College Finance & Operations
Reporting on higher education finance and operations requires background information on how colleges are funded, whether they are financially secure and how their facilities are maintained.
Little has changed regarding the financial underpinnings of American higher education in the nearly 400 years since Rev. John Harvard gave his library to what would become known — in commemoration of his generosity — as Harvard College. That private contribution supplemented funding from the Massachusetts Bay Colony, and while Harvard would eventually become independent of the government, most universities and colleges are still supported by a combination of tuition and private and public funding.
Auxiliary Services: Dining plans, dorms, convenience stores and other amenities that are increasingly important sources of revenue for universities and colleges.
Bond Rating: A measure indicating a college’s ability to pay back the money it has borrowed from those to whom it has sold bonds, typically tracked by Moody’s and Standard & Poor’s. Ratings range from the top ranking of AAA to the lowest, CCC-.
Those vaunted multibillion-dollar university and college endowments that get so much attention ($630 billion in total at the 774 institutions that report their endowment performance to the annual NACUBO-TIAA Study of Endowments) are worth a closer look. For one thing, only 13 institutions are in the $10 billion-or-more club; the median endowment is about $144 million. Nearly four in 10 have $101 million or less.
Hidden deep inside College Navigator is a particularly helpful clue to a university or college’s financial health: the proportion of its entering students who get institutional financial aid. At about 300 colleges and universities nationwide, all first-year students get institutional financial aid, evidence at wealthy institutions of admirable generosity, and at less-well-resourced ones, of potential desperation.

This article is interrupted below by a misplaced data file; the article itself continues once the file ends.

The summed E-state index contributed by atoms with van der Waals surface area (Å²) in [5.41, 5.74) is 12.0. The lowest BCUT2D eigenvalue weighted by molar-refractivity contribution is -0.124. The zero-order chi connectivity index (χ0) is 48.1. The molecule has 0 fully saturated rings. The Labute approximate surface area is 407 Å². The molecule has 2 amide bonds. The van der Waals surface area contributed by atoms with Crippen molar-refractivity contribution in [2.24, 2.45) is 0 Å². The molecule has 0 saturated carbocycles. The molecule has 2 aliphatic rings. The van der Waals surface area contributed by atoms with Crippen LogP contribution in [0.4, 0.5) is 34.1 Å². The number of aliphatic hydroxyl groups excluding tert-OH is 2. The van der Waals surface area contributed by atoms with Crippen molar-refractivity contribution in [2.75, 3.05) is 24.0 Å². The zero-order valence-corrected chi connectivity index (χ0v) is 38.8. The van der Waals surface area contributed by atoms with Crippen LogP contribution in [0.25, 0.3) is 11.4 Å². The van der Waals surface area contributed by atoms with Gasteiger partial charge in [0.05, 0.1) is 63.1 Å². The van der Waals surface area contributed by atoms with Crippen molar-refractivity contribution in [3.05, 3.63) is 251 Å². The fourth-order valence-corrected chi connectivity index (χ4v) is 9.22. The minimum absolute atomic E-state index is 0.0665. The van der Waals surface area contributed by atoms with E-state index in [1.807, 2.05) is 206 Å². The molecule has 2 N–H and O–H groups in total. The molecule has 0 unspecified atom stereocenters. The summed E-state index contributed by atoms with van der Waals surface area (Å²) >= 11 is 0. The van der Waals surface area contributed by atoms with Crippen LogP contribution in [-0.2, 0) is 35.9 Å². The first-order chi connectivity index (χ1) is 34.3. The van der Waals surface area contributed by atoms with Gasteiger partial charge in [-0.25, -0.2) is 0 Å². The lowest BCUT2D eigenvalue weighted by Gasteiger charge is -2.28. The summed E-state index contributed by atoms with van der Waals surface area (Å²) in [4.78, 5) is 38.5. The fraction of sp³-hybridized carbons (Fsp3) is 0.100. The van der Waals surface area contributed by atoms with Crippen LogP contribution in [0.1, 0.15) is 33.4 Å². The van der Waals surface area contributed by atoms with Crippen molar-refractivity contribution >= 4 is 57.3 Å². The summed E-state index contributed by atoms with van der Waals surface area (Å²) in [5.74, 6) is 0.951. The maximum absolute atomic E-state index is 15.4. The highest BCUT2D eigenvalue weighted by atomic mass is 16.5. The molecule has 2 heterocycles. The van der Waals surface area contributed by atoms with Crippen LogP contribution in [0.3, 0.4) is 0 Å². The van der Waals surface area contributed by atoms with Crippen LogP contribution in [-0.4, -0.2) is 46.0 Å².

By definition, university finance and operations data is scattered among myriad sources, including everything from financial audits to enrollment reports and financial aid disbursements. There are also important and reliable sources of aggregate national data that can help put an institution’s individual performance into context.
Combine these numbers and they will often lead you to universities and colleges that, despite enrollment declines, have kept hiring, building and spending.
While much of the attention about higher education borrowing is focused on student loans, universities and colleges have taken out extensive amounts of debt and collectively owe about a quarter of a trillion dollars, according to the Moody’s bond-rating agency.
Debt at individual private institutions is also listed on their Form 990s (Part X, Line 20: “Tax-exempt bond liabilities”); most higher education debt is in municipal bonds.
NCHEMS (pronounced “ennchems”) posts state-by-state numbers for revenues, cost per degree, etc.
Through this data project, University of Buffalo researchers are documenting the global shift of the financial burden for college from taxpayers to students.
Illinois State University and the State Higher Education Executive Officers jointly produce this compilation of state taxpayer support (i.e. subsidies or revenues) for educational systems.
USA Today posts a compilation of NCAA Division 1 college sports budgets for public universities.
The Chronicle of Higher Education collects and publishes data on the compensation of private college presidents and public college presidents. Access to these databases does require a subscription to the site.
Guidestar offers a free, online repository of all nonprofit institutions’ (including private, non-profit colleges’) tax forms, including the often informative 990, which includes executive compensation, spending on fundraising, grants to non-citizens and other interesting data. The site offers access for free, but registration is required.